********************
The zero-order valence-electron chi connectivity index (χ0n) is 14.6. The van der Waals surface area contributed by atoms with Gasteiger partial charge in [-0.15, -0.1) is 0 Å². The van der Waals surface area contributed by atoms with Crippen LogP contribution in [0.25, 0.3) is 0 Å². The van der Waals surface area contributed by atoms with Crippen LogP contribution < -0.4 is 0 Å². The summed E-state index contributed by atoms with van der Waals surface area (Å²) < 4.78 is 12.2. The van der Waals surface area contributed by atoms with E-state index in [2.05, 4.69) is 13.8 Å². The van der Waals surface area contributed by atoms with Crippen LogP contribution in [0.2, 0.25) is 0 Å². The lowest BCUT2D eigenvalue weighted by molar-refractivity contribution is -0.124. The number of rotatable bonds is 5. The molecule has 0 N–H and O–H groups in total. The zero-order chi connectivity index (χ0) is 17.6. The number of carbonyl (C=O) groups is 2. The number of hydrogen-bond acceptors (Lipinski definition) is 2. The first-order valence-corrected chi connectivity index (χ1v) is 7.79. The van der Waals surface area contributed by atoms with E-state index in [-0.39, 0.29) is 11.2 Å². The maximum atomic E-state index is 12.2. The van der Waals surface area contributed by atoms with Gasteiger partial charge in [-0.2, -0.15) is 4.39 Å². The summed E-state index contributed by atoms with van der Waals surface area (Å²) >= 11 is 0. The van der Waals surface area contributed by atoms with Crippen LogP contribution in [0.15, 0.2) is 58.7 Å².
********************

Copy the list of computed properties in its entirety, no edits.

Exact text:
The zero-order valence-electron chi connectivity index (χ0n) is 14.6. The van der Waals surface area contributed by atoms with Gasteiger partial charge in [-0.15, -0.1) is 0 Å². The van der Waals surface area contributed by atoms with Crippen LogP contribution in [0.25, 0.3) is 0 Å². The van der Waals surface area contributed by atoms with Crippen LogP contribution < -0.4 is 0 Å². The summed E-state index contributed by atoms with van der Waals surface area (Å²) < 4.78 is 12.2. The van der Waals surface area contributed by atoms with E-state index in [2.05, 4.69) is 13.8 Å². The van der Waals surface area contributed by atoms with Crippen LogP contribution in [0.2, 0.25) is 0 Å². The lowest BCUT2D eigenvalue weighted by molar-refractivity contribution is -0.124. The number of rotatable bonds is 5. The molecule has 0 N–H and O–H groups in total. The zero-order chi connectivity index (χ0) is 17.6. The number of carbonyl (C=O) groups is 2. The number of hydrogen-bond acceptors (Lipinski definition) is 2. The first-order valence-corrected chi connectivity index (χ1v) is 7.79. The van der Waals surface area contributed by atoms with E-state index in [-0.39, 0.29) is 11.2 Å². The maximum atomic E-state index is 12.2. The van der Waals surface area contributed by atoms with Gasteiger partial charge in [-0.2, -0.15) is 4.39 Å². The summed E-state index contributed by atoms with van der Waals surface area (Å²) >= 11 is 0. The van der Waals surface area contributed by atoms with Crippen LogP contribution in [0.15, 0.2) is 58.7 Å².